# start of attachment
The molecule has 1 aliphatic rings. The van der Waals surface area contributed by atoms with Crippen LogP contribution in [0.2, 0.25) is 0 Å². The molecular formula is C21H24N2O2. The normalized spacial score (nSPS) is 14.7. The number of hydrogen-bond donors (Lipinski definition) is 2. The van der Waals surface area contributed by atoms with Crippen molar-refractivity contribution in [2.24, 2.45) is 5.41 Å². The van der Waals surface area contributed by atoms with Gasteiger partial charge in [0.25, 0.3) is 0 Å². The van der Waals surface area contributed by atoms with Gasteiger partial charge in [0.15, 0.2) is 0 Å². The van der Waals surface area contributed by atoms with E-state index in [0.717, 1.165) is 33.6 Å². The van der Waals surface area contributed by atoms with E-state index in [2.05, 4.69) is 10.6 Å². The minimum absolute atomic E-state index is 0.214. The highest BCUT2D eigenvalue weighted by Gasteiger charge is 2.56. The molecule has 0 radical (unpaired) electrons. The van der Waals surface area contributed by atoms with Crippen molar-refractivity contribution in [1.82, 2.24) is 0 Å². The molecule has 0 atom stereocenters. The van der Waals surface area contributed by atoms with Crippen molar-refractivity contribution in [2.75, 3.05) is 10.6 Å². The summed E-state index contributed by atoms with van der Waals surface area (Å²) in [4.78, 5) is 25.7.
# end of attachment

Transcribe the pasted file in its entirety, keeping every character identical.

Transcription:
The molecule has 1 aliphatic rings. The van der Waals surface area contributed by atoms with Crippen LogP contribution in [0.2, 0.25) is 0 Å². The molecular formula is C21H24N2O2. The normalized spacial score (nSPS) is 14.7. The number of hydrogen-bond donors (Lipinski definition) is 2. The van der Waals surface area contributed by atoms with Crippen molar-refractivity contribution in [2.24, 2.45) is 5.41 Å². The van der Waals surface area contributed by atoms with Gasteiger partial charge in [0.25, 0.3) is 0 Å². The van der Waals surface area contributed by atoms with Gasteiger partial charge in [0.15, 0.2) is 0 Å². The van der Waals surface area contributed by atoms with E-state index in [0.717, 1.165) is 33.6 Å². The van der Waals surface area contributed by atoms with E-state index in [2.05, 4.69) is 10.6 Å². The minimum absolute atomic E-state index is 0.214. The highest BCUT2D eigenvalue weighted by Gasteiger charge is 2.56. The molecule has 0 radical (unpaired) electrons. The van der Waals surface area contributed by atoms with Crippen molar-refractivity contribution in [1.82, 2.24) is 0 Å². The molecule has 0 atom stereocenters. The van der Waals surface area contributed by atoms with Crippen molar-refractivity contribution in [2.75, 3.05) is 10.6 Å². The summed E-state index contributed by atoms with van der Waals surface area (Å²) in [4.78, 5) is 25.7.